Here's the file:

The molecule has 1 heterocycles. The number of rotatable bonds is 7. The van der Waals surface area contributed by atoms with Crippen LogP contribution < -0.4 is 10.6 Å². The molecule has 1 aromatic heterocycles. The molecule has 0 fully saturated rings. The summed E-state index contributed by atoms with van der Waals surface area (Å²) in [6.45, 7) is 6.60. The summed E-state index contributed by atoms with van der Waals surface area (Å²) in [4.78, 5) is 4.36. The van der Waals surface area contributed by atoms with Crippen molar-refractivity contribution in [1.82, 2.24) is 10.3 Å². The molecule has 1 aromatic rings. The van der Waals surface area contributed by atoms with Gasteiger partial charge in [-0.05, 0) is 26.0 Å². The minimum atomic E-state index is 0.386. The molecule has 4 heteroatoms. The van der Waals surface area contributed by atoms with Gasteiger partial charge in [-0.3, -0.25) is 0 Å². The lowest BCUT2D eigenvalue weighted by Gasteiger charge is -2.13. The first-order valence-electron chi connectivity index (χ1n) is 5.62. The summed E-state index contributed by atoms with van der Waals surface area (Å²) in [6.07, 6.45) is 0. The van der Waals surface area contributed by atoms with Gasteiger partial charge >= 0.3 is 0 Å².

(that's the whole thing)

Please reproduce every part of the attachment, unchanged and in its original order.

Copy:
The molecule has 1 heterocycles. The number of rotatable bonds is 7. The van der Waals surface area contributed by atoms with Crippen LogP contribution < -0.4 is 10.6 Å². The molecule has 1 aromatic heterocycles. The molecule has 0 fully saturated rings. The summed E-state index contributed by atoms with van der Waals surface area (Å²) in [6.45, 7) is 6.60. The summed E-state index contributed by atoms with van der Waals surface area (Å²) in [4.78, 5) is 4.36. The van der Waals surface area contributed by atoms with Crippen molar-refractivity contribution in [1.82, 2.24) is 10.3 Å². The molecule has 1 aromatic rings. The van der Waals surface area contributed by atoms with Gasteiger partial charge in [-0.05, 0) is 26.0 Å². The minimum atomic E-state index is 0.386. The molecule has 4 heteroatoms. The van der Waals surface area contributed by atoms with Gasteiger partial charge in [-0.3, -0.25) is 0 Å². The lowest BCUT2D eigenvalue weighted by Gasteiger charge is -2.13. The first-order valence-electron chi connectivity index (χ1n) is 5.62. The summed E-state index contributed by atoms with van der Waals surface area (Å²) in [6.07, 6.45) is 0. The van der Waals surface area contributed by atoms with Gasteiger partial charge >= 0.3 is 0 Å².